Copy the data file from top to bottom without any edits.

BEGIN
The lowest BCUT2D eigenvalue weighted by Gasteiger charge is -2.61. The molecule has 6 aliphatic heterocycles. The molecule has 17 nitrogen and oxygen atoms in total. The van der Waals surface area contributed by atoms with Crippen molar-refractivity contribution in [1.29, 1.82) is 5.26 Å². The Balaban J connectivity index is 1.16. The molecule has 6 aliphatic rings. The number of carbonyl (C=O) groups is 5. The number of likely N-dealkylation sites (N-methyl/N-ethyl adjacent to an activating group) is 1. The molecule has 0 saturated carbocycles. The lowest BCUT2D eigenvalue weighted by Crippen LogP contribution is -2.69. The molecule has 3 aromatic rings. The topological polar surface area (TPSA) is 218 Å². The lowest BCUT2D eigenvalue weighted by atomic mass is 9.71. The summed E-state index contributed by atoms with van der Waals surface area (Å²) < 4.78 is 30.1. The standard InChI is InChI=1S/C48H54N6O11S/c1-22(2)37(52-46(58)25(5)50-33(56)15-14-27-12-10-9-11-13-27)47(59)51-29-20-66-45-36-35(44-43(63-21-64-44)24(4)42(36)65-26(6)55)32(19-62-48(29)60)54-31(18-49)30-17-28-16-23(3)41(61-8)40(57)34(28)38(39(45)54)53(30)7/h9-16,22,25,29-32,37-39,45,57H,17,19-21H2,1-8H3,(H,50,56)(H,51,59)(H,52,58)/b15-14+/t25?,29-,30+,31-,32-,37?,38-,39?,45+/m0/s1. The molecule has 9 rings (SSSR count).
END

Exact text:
The lowest BCUT2D eigenvalue weighted by Gasteiger charge is -2.61. The molecule has 6 aliphatic heterocycles. The molecule has 17 nitrogen and oxygen atoms in total. The van der Waals surface area contributed by atoms with Crippen molar-refractivity contribution in [1.29, 1.82) is 5.26 Å². The Balaban J connectivity index is 1.16. The molecule has 6 aliphatic rings. The number of carbonyl (C=O) groups is 5. The number of likely N-dealkylation sites (N-methyl/N-ethyl adjacent to an activating group) is 1. The molecule has 0 saturated carbocycles. The lowest BCUT2D eigenvalue weighted by Crippen LogP contribution is -2.69. The molecule has 3 aromatic rings. The topological polar surface area (TPSA) is 218 Å². The lowest BCUT2D eigenvalue weighted by atomic mass is 9.71. The summed E-state index contributed by atoms with van der Waals surface area (Å²) < 4.78 is 30.1. The standard InChI is InChI=1S/C48H54N6O11S/c1-22(2)37(52-46(58)25(5)50-33(56)15-14-27-12-10-9-11-13-27)47(59)51-29-20-66-45-36-35(44-43(63-21-64-44)24(4)42(36)65-26(6)55)32(19-62-48(29)60)54-31(18-49)30-17-28-16-23(3)41(61-8)40(57)34(28)38(39(45)54)53(30)7/h9-16,22,25,29-32,37-39,45,57H,17,19-21H2,1-8H3,(H,50,56)(H,51,59)(H,52,58)/b15-14+/t25?,29-,30+,31-,32-,37?,38-,39?,45+/m0/s1. The molecule has 9 rings (SSSR count).